by Esther Mechler
The so-called “NoKill” movement needs to be renamed the “Mission Accomplished” movement in honor of the “Mission Accomplished” speech delivered by U.S. President George W. Bush on May 1, 2003 aboard the aircraft carrier USS Abraham Lincoln. Bush stated in the speech that the war in Iraq was finished.
That was over twelve years ago. The vast majority of casualties, both military and civilian, occurred after that speech.
Casualties are now mounting in the sheltering world as a result of the unrealistic attitude that “there is no pet surplus” or that “more adoptions are the answer to ending euthanasias.”
When shelters slam their doors in the face of people needing to relinquish their pets, often due to circumstances beyond their control, including foreclosures, evictions, homelessness, old age, and terminal illness, where do they go?
Where do they go?
This is the big question that the “Mission Accomplished” folks refuse to answer or even acknowledge. Where do they go? To the streets? Dumped on rural roads? In the woods? On Craig’s List with fingers crossed? To the local hoarder?
It is convenient to say that would-be relinquishers “could do more” to rehome or keep their cats or dogs, but the animals’ guardians have usually already called everyone they know.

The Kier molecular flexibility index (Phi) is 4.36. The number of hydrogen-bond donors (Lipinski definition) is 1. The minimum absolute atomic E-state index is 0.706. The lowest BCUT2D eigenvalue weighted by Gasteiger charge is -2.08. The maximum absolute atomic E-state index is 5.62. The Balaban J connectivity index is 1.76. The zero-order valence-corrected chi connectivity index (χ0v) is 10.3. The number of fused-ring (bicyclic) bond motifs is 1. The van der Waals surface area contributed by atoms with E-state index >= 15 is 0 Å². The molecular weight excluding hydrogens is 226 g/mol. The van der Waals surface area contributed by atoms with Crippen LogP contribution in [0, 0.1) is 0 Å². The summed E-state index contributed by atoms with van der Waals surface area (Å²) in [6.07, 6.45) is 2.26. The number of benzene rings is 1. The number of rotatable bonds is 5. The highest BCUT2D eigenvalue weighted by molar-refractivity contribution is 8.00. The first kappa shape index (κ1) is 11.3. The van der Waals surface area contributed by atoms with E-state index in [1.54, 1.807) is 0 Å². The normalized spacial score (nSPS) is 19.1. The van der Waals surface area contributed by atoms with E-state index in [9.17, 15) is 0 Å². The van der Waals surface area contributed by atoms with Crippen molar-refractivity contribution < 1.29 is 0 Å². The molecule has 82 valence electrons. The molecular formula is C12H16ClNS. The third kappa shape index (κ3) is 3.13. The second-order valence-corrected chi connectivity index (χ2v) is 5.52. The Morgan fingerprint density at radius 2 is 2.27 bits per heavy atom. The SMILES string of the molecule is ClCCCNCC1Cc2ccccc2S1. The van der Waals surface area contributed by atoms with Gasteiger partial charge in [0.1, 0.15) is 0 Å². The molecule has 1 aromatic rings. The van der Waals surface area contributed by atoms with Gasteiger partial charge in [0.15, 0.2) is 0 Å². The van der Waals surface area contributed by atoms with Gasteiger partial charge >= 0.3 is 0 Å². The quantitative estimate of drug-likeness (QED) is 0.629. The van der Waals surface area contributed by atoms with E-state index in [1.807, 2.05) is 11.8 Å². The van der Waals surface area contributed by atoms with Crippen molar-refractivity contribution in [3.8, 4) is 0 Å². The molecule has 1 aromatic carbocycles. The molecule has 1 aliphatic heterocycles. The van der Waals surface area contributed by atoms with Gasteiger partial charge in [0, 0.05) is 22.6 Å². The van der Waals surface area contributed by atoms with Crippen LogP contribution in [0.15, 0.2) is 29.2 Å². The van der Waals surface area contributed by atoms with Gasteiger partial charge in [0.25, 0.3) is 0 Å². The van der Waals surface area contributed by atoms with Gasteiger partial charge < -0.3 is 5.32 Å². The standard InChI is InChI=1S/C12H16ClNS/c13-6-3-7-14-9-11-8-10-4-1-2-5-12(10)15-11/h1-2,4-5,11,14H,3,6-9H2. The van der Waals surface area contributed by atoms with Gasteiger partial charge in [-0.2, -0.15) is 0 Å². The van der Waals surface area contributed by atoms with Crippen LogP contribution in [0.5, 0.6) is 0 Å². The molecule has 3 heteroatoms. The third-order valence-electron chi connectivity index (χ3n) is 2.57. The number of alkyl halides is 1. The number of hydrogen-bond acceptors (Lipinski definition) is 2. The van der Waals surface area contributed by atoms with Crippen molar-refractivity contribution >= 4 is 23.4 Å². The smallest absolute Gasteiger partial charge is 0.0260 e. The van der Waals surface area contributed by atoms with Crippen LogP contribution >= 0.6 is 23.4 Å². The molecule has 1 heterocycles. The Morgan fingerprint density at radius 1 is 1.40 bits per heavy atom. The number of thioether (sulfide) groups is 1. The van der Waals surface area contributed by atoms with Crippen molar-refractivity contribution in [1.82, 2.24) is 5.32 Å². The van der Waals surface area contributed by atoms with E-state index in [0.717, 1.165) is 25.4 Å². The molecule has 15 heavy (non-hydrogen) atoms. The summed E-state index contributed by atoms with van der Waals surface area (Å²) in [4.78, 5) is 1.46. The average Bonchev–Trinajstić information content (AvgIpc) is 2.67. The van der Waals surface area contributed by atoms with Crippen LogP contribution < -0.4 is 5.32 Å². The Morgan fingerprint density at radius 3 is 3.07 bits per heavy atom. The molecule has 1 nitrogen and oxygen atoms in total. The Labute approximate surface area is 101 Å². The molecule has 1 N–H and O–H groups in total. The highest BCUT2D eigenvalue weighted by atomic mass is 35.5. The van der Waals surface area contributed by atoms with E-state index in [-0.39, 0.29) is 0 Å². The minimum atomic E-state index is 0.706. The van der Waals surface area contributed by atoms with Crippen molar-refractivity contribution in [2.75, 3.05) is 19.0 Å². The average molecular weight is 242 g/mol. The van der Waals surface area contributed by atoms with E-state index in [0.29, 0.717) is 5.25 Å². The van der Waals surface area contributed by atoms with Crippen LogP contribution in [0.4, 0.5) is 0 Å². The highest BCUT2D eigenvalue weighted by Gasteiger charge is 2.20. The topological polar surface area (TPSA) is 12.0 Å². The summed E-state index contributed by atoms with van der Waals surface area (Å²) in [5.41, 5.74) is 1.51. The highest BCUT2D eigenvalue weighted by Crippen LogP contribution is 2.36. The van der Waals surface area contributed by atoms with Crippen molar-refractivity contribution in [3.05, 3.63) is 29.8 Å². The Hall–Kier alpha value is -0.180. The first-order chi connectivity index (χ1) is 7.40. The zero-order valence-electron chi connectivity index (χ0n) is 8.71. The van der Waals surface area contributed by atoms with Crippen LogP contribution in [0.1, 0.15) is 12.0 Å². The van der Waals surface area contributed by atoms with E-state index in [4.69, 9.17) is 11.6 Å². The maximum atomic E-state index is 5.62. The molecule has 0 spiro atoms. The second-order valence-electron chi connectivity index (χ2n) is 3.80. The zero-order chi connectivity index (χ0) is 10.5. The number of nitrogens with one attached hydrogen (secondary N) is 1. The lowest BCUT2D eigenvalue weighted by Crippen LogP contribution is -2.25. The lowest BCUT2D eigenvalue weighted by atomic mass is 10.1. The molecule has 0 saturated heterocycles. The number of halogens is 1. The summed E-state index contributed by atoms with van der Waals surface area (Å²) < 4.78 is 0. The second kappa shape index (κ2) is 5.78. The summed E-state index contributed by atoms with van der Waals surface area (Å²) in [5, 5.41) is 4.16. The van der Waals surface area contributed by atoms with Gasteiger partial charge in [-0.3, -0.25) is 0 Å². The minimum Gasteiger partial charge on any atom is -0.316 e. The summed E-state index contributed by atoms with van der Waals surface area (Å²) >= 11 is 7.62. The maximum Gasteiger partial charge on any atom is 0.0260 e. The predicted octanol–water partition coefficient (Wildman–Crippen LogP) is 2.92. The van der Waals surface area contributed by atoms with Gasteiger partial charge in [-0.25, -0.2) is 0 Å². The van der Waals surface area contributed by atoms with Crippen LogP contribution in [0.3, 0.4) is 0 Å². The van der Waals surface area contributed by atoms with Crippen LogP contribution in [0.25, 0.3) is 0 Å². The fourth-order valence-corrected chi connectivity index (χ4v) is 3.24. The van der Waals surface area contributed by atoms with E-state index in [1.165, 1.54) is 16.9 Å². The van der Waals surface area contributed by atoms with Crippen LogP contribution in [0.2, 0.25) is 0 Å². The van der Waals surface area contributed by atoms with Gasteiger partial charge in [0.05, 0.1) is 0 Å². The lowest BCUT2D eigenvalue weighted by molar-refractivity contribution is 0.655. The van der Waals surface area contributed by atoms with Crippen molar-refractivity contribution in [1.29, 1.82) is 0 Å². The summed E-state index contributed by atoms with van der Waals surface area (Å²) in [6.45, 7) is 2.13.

People in desperation are increasingly turning to hoarders to take their animal––a fate often worse than death.
We applaud the efforts that some shelter staff make to keep pets in homes. But dogs and cats may live 15 years or more, a long time for any shelter to subsidize food and vet care. And if any shelters are now giving animals to homes that cannot or will not care for them, they are complicit in seriously worsening the problem.
I see the problem as an unfinished war on homelessness for companion animals. That war is not over, no matter what people may wish to hear or think. That war will go on until the see-saw is balanced: one or two kittens or pups, cats or dogs for every good forever home. That balance is the true end to the war.
We were getting close: we went from 12 million shelter euthanasias in 1990 to fewer than three million in each year since 2011. But real progress has stalled, despite rising “live release rates,” as more animals are finding “no room at the inn.”
If we are brutally honest with ourselves and each other, we will not reduce shelter euthanasias by shutting doors, we will do so by reducing litters. That can be done––probably in three to five years by continuing pouring resources into spay/neuter programs. It can be done faster if people will spay or neuter all cats, mixed breed dogs and pit bulls by five months of age, before they can possibly produce litters.
Involved in animal advocacy since 1974, Esther Mechler either founded or helped to cofound nine organizations of national prominence, eight of which either still exist or have active descendants. Founding Spay/USA in 1990, Mechler retired as executive director in 2008. She now heads Marian’s Dream, an organization focused on getting dogs and cats sterilized by five months of age, located at P.O. Box 365, Brunswick, ME 04011; phone: 207-798-7955; <firstname.lastname@example.org>; <www.mariansdream.org>.